Presented by the Insurance Services Practice Group

Major Property Insurance Reform in Florida

On May 26, 2022, Governor DeSantis signed into law two property insurance reform bills that will change the landscape of the Florida property insurance world. SB 2-D and SB 4-D arose out of a Special Legislative Session that was called by the Governor to solely focus on property insurance reforms. The ongoing Florida property insurance crisis has been well documented, and these reform laws were primarily enacted to provide stability to the property insurance market and curtail excessive litigation. 

The laws enacted primarily change plaintiffs’ ability to recover reasonable attorney’s fees, give property insurers the option to offer a separate roof deductible, and modify the statutory conditions precedent for plaintiffs to prevail on a bad faith lawsuit. The property insurance reform laws are extensive and detail-orientated—ere are some of the major changes.

SB 2-D

  • AOB plaintiffs are no longer entitled to recover reasonable attorney’s fees, except under Fla. Stat. § 57.105.
  • Insured plaintiffs are no longer entitled to a multiplier for reasonable attorney’s fees and the lodestar method is presumed to be sufficient, except in rare and exceptional cases where plaintiffs cannot obtain an attorney, which matches the federal standard.
  • Insurance companies may be awarded their reasonable attorney’s fees if they obtained a dismissal because insured plaintiffs failed to file a notice of intent to initiate litigation under Fla. Stat. § 627.70152.
  • Insurance companies can now offer a separate roof deductible (usually 2% of Coverage A); the insured must prove they have paid the separate roof deductible before being entitled to replacement cost value for their roof; the roof deductible does not apply to hurricane claims and other specific scenarios.
  • Insureds must establish that the insurance company breached the contract before prevailing in a bad faith lawsuit, which can impact the appraisal process.
  • [Goes into effect 1/1/2023] Within 7 days after an insurance company assigns an adjuster to a claim, they must inform the insured that they can request a detailed estimate of the amount of loss generated from the claim and must provide the detailed estimate within 7 days after the request or 7 days after the estimate was created.
  • [Goes into effect 1/1/2023] For non-hurricane claims, insurance companies must inspect the subject property within 45 days after receiving a proof of loss statement.
  • [Goes into effect 1/1/2023] In addition to denying or paying a claim within 90 days, the insurance company must also now “provide a reasonable explanation in writing to the policyholder of the basis in the insurance policy, in relation to the facts or applicable law, for the payment, denial, or partial denial of a claim. If the insurer’s claim payment is less than specified in any insurer’s detailed estimate of the amount of the loss, the insurer must provide a reasonable explanation in writing of the difference to the policyholder.”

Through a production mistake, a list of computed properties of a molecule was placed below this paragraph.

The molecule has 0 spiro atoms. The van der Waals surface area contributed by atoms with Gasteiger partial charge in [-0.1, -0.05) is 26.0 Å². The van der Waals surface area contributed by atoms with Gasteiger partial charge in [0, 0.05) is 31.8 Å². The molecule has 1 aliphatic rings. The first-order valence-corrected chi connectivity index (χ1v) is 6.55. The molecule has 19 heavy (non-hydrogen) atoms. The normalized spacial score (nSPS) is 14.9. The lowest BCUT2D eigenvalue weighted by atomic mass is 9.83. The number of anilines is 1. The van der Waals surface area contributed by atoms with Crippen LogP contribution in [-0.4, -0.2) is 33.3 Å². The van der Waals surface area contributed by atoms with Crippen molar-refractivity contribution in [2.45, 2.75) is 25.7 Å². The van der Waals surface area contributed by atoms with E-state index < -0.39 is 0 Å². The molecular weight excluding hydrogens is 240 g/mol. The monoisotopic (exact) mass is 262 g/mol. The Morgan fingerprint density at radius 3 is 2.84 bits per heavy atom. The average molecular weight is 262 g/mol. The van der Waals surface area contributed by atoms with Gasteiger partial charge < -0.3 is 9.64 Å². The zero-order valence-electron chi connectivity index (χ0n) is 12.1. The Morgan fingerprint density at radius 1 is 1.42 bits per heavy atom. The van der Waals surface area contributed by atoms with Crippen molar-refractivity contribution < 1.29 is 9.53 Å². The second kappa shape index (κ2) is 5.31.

SB 2-D Non-Litigation-Related Changes

  • Creation of a $2 billion fund to assist insurance companies to obtain reinsurance this year and the next; insurance companies must meet certain requirements and pass savings to the insured.
  • Insurance companies cannot refuse to insure a roof that is less than 15 years old solely based on the age of the roof.
  • Creates more reporting requirements for OIR and DFS about the insurance industry and insolvencies.
  • A property insurer stability unit was created within OIR to aid in the detection and prevention of insurance company insolvencies.
  • Prohibits contractors from advertising which would encourage a homeowner to file an insurance claim unless the advertisement has some mandatory anti-fraud language.
  • Made some slight changes to mitigation grants from OIR for the My Safe Florida Program.

SB 4-D

  • The thrust of this bill is focused on condominium inspections. Most significantly, milestone inspections of condominium buildings three stories or higher must occur after it reaches 30 years in age, or 25 years if the building is within 3 miles of the coast, and must happen every 10 years thereafter. The condominium association is responsible for compliance and cost of the inspection. Additionally, the condominium association must provide copies of inspection reports to each condo unit owner. If a building is currently old enough to qualify for a milestone inspection, it must occur by December 31, 2024.
  • Furthermore, this law eliminated the “25% roofing rule” in the FBC and insurance companies are no longer required by code to replace an entire roof even if more than 25% of the roof is damaged.

Marshall Dennehey attorneys are closely following these new laws and the related impact on litigation. Please contact us with any questions or concerns.

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